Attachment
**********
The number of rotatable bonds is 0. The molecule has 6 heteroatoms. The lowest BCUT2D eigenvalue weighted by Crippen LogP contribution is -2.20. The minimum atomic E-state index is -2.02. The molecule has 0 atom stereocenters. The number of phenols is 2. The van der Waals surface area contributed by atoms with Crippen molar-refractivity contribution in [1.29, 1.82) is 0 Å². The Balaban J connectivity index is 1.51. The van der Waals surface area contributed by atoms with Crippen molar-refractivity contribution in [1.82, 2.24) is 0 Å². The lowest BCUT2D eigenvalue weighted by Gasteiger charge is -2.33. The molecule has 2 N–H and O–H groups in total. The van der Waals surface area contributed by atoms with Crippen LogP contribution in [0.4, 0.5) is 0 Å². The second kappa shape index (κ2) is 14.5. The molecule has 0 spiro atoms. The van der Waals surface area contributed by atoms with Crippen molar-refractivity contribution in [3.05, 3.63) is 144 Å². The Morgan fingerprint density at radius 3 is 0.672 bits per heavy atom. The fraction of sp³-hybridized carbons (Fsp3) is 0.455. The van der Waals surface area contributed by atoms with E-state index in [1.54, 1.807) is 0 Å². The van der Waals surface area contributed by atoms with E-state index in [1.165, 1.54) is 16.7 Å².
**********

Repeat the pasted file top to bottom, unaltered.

The number of rotatable bonds is 0. The molecule has 6 heteroatoms. The lowest BCUT2D eigenvalue weighted by Crippen LogP contribution is -2.20. The minimum atomic E-state index is -2.02. The molecule has 0 atom stereocenters. The number of phenols is 2. The van der Waals surface area contributed by atoms with Crippen molar-refractivity contribution in [1.29, 1.82) is 0 Å². The Balaban J connectivity index is 1.51. The van der Waals surface area contributed by atoms with Crippen molar-refractivity contribution in [1.82, 2.24) is 0 Å². The lowest BCUT2D eigenvalue weighted by Gasteiger charge is -2.33. The molecule has 2 N–H and O–H groups in total. The van der Waals surface area contributed by atoms with Crippen LogP contribution in [0.4, 0.5) is 0 Å². The second kappa shape index (κ2) is 14.5. The molecule has 0 spiro atoms. The van der Waals surface area contributed by atoms with Crippen molar-refractivity contribution in [3.05, 3.63) is 144 Å². The Morgan fingerprint density at radius 3 is 0.672 bits per heavy atom. The fraction of sp³-hybridized carbons (Fsp3) is 0.455. The van der Waals surface area contributed by atoms with E-state index in [1.54, 1.807) is 0 Å². The van der Waals surface area contributed by atoms with E-state index in [1.165, 1.54) is 16.7 Å².